ZIMBABWE School of Mines students staged a protest at the college campus in Bulawayo yesterday, complaining over high tuition fees and the chief executive officer’s alleged corruption.
BY ALEXIS SIBANDA
The students said the college needs to be audited like any other institution because the fees were too high, yet standards were deteriorating.
“We are paying $2 084 tuition fees per semester, but we do not see any developments at the school. They want fees paid in full on the first day, while they are not able to give us the infrastructure that is equal to the fees paid,” a student, who requested anonymity, said.
“Even if you pay half of the required fees, you will not be allowed to register for the examinations.”
Another student said they were being robbed of their attachment money.
“We are not receiving any forms of allowances even on attachment and they expect us to be happy about that. Zimbabwe Manpower Development Fund money that is meant for us is never given to us and we ask ourselves, where the money is going to,” a student said.
“Student representatives are mandated to represent us, as students because they were chosen by us. Surprisingly, they are now siding with the administration and failing to represent us as students,” another student said.
Students said the CEO, Dzingai Tusai always dismissed their grievances and they demanded that he should step down.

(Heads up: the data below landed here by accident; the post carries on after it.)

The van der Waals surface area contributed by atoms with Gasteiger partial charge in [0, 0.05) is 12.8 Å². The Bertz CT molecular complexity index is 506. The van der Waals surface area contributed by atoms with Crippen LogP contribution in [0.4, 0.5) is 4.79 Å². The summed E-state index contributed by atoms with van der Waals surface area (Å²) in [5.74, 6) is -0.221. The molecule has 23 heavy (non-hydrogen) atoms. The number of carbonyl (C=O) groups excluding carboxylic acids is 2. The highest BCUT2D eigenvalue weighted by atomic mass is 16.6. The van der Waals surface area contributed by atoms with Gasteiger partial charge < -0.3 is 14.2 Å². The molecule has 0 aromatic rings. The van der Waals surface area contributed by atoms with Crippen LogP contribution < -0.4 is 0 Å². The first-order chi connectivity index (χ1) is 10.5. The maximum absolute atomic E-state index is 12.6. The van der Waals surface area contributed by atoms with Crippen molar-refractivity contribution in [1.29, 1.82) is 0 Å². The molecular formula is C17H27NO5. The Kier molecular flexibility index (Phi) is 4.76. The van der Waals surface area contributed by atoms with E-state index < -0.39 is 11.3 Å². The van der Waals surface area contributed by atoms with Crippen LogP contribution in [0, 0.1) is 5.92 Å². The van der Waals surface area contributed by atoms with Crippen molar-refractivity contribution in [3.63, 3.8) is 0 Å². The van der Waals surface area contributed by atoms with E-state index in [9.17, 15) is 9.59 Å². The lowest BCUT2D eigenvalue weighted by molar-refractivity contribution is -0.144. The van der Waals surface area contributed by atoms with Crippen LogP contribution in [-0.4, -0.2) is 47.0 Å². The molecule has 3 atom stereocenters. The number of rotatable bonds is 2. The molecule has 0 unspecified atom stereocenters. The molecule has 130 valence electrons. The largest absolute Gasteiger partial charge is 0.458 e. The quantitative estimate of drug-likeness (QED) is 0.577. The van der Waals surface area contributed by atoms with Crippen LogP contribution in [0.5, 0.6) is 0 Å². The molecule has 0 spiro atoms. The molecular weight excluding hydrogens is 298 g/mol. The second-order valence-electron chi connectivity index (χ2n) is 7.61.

“The CEO has failed us as students because we do not even see the reason why we pay fees. Our institution is only beautiful from the outside and it is not matching the fees that we pay,” he said.
One of the student representatives, who spoke on condition of anonymity fearing victimisation, confirmed the stand off between the school administration and the students yesterday.
“The institution’s fees is too high and there are no payment plans,” the student leader said.
“Students are not getting value for their money because basic resources are not enough at school. Basically, school equipment is not enough, ranging from the desks, chairs, the equipment does not match the amount of fees being paid.”
The student representative said they have limited powers and that is why they cannot protect fellow students.
“Activism in our school is limited compared to other institutions. As student leaders, you are told that you under that administration and you will be obliged to do what the administration says,” he said.
Contacted for comment, Tusai said it was not a demonstration per se, but students just needed clarification on few things.
“We cannot say it was a demonstration. Students just needed a clarification on a few things and as the administration and the student representative council, we have been discussing on how best those students can be helped,” he said.